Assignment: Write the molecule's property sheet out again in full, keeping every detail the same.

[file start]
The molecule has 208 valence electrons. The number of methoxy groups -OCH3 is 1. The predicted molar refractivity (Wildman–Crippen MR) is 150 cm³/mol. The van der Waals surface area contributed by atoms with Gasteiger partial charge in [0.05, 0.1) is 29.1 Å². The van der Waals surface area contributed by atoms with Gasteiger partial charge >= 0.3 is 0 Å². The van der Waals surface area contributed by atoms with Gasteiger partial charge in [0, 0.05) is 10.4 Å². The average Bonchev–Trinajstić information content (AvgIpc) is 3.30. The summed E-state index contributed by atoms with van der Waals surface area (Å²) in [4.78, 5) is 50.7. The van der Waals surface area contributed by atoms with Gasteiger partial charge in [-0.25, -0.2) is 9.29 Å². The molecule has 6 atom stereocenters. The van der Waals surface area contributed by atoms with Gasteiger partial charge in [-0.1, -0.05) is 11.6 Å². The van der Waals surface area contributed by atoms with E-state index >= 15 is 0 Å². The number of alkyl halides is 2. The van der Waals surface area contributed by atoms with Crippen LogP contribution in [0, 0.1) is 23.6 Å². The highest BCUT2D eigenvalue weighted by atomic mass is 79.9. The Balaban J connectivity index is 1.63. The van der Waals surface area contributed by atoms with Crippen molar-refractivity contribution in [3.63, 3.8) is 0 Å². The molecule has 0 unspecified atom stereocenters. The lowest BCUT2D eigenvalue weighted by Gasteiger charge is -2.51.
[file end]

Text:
The molecule has 208 valence electrons. The number of methoxy groups -OCH3 is 1. The predicted molar refractivity (Wildman–Crippen MR) is 150 cm³/mol. The van der Waals surface area contributed by atoms with Gasteiger partial charge in [0.05, 0.1) is 29.1 Å². The van der Waals surface area contributed by atoms with Gasteiger partial charge >= 0.3 is 0 Å². The van der Waals surface area contributed by atoms with Gasteiger partial charge in [0, 0.05) is 10.4 Å². The average Bonchev–Trinajstić information content (AvgIpc) is 3.30. The summed E-state index contributed by atoms with van der Waals surface area (Å²) in [4.78, 5) is 50.7. The van der Waals surface area contributed by atoms with Gasteiger partial charge in [-0.25, -0.2) is 9.29 Å². The molecule has 6 atom stereocenters. The van der Waals surface area contributed by atoms with Gasteiger partial charge in [-0.1, -0.05) is 11.6 Å². The van der Waals surface area contributed by atoms with E-state index >= 15 is 0 Å². The number of alkyl halides is 2. The van der Waals surface area contributed by atoms with Crippen LogP contribution in [0, 0.1) is 23.6 Å². The highest BCUT2D eigenvalue weighted by atomic mass is 79.9. The Balaban J connectivity index is 1.63. The van der Waals surface area contributed by atoms with Crippen molar-refractivity contribution in [3.63, 3.8) is 0 Å². The molecule has 0 unspecified atom stereocenters. The lowest BCUT2D eigenvalue weighted by Gasteiger charge is -2.51.